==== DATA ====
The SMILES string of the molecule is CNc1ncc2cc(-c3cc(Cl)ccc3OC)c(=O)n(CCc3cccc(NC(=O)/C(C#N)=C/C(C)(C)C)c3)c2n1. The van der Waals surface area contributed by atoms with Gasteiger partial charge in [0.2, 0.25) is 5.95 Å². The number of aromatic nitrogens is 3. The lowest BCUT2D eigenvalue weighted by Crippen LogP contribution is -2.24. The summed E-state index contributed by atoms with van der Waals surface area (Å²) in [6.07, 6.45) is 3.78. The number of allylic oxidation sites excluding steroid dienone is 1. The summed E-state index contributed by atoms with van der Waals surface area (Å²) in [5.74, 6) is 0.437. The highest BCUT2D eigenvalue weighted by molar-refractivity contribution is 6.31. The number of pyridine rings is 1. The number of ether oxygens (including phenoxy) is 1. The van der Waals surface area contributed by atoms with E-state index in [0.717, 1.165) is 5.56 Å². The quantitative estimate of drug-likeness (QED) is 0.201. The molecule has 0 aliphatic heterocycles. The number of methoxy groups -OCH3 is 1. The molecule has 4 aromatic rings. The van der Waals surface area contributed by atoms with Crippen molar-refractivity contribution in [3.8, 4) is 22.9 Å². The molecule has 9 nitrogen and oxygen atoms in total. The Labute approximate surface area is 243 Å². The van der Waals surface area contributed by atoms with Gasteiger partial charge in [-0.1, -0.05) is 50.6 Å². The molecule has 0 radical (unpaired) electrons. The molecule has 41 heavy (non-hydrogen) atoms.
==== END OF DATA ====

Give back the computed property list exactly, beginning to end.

The SMILES string of the molecule is CNc1ncc2cc(-c3cc(Cl)ccc3OC)c(=O)n(CCc3cccc(NC(=O)/C(C#N)=C/C(C)(C)C)c3)c2n1. The van der Waals surface area contributed by atoms with Gasteiger partial charge in [0.2, 0.25) is 5.95 Å². The number of aromatic nitrogens is 3. The lowest BCUT2D eigenvalue weighted by Crippen LogP contribution is -2.24. The summed E-state index contributed by atoms with van der Waals surface area (Å²) in [6.07, 6.45) is 3.78. The number of allylic oxidation sites excluding steroid dienone is 1. The summed E-state index contributed by atoms with van der Waals surface area (Å²) in [5.74, 6) is 0.437. The highest BCUT2D eigenvalue weighted by molar-refractivity contribution is 6.31. The number of pyridine rings is 1. The number of ether oxygens (including phenoxy) is 1. The van der Waals surface area contributed by atoms with E-state index in [0.717, 1.165) is 5.56 Å². The quantitative estimate of drug-likeness (QED) is 0.201. The molecule has 0 aliphatic heterocycles. The number of methoxy groups -OCH3 is 1. The molecule has 4 aromatic rings. The van der Waals surface area contributed by atoms with Crippen molar-refractivity contribution in [3.8, 4) is 22.9 Å². The molecule has 9 nitrogen and oxygen atoms in total. The Labute approximate surface area is 243 Å². The van der Waals surface area contributed by atoms with Gasteiger partial charge in [-0.1, -0.05) is 50.6 Å². The molecule has 0 radical (unpaired) electrons. The molecule has 41 heavy (non-hydrogen) atoms.